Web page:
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Good Work—Edition Nº 25

A hand-curated newsletter devoted to exploring how we choose to spend the 90,000 hours that will make up our careers.
Andy Sparks
▪︎ 6 minutes read time

🎶 Dusk by Ford

Our brave hero prepares to face the world of work.

No editor can ever afford the rejection of a good thing, and no author the publication of a bad one. The only difficulty lies in drawing the line.Thomas Wentworth Higginson*

Some of the most rewarding experiences in life are sitting right in front of us, but they're hidden because no one bothered to tell us they exist.

For the last year, I've been telling all my friends how incredible it's been to work with Rachel Jepsen. In title, she's our Senior Editor at Holloway. But she is so much more—a poet and a musician with a hauntingly beautiful voice. At her core, Rachel is a teacher. After more than a year of writing with her, I rarely sit down at a keyboard and find myself blocked with worry or without the tools to open up the elusive valve that controls the flow of words, and I went from having written twenty or so blog posts to publishing 340 pages in about a year.

People tell you about how important it is to find and work with a great co-founder, find the right life partner—but no one told me that, in order to be a writer, you need to find yourself a hell of an editor. There’s plenty of misconceptions about what editors do—that they merely fix misspellings and grammar, marking up your mistakes in red pen. Yes, they do those things (though Rachel mostly wields pixels instead of a pen), but that’s not where their magic lies. A truly great editor can tell you what’s missing, superfluous, or flat-out wrong about your writing while simultaneously pouring you a cocktail of positive emotions and pointing you in the direction of the solution.

Some work can be done in isolation. The myth of the lone genius pecking away at a keyboard in their remote cabin in the woods is pervasive but largely untrue. Writing is a team sport. And great work, Good Work, comes from a symbiosis of at least two minds encouraging, challenging, and inspiring each other.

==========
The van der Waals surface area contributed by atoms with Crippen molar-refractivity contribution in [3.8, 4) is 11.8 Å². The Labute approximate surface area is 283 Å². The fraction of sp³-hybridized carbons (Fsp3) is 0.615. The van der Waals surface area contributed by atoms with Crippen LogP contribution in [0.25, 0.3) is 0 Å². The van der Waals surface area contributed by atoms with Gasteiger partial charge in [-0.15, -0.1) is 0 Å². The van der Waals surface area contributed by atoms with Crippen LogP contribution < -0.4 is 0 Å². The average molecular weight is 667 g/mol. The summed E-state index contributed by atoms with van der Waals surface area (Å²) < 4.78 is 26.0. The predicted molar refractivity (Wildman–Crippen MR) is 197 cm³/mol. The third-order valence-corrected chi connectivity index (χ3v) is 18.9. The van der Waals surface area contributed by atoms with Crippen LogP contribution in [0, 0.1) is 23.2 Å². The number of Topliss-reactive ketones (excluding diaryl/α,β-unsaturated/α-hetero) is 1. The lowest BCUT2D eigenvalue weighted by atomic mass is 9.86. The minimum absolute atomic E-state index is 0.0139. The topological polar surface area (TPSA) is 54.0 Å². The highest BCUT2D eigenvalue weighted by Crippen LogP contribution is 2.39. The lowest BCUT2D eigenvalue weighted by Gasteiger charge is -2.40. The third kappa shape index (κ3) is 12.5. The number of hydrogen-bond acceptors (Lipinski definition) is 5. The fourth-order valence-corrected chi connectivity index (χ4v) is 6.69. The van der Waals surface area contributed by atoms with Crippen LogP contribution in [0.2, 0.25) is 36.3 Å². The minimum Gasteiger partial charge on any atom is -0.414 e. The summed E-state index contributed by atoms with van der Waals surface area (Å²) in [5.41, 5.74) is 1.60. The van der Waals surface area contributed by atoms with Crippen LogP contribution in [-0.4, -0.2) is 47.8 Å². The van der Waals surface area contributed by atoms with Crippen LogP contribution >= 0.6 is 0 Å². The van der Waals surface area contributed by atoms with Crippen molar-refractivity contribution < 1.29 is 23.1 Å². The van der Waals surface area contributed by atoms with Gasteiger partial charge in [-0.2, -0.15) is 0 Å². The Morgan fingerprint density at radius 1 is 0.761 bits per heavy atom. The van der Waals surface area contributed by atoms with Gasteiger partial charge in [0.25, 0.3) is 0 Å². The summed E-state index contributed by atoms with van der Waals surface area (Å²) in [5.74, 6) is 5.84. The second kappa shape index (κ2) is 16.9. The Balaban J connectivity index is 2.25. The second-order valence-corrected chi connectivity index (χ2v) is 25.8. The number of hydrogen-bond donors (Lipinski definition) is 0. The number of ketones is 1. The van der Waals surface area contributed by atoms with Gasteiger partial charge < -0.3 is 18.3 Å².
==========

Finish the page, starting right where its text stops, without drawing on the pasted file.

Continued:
This Week

  • I'd be remiss if I didn't share what the 340 pages were all about. On Thursday we launched The Holloway Guide to Raising Venture Capital, a current and comprehensive resource for entrepreneurs, with technical detail, practical knowledge, real-world scenarios, and pitfalls to avoid.
  • It turns out I’m not the only one with appreciation for Rachel’s work. In this tweet on Friday, Camille Ricketts called Rachel “one of the best editors I’ve ever worked with.” I concur.
  • “Charles And Ray Eames Made Life Better By Design; Their Home Was No Exception” is a great piece on my favorite example of two people pulling the best out of each other.
  • Partners In Crime: The Power of Finding Your Creative Collaborator by Jason Keath is a good practical resource for finding yourself a partner in creativity.
  • The Slate article “Two Is The Magic Number” is the first in a series covering new research into social connections and creativity, and how great partnerships yield unexpected results. “The stereotypes of miraculous breakthrough moments—and the incessant drive to locate them in the head of epic individuals—are slowly yielding to a portrait of complex, meandering, inherently social paths toward innovation.”

That’s Good Work for this week. Looking forward to what’s next.

Andy and the Holloway Team

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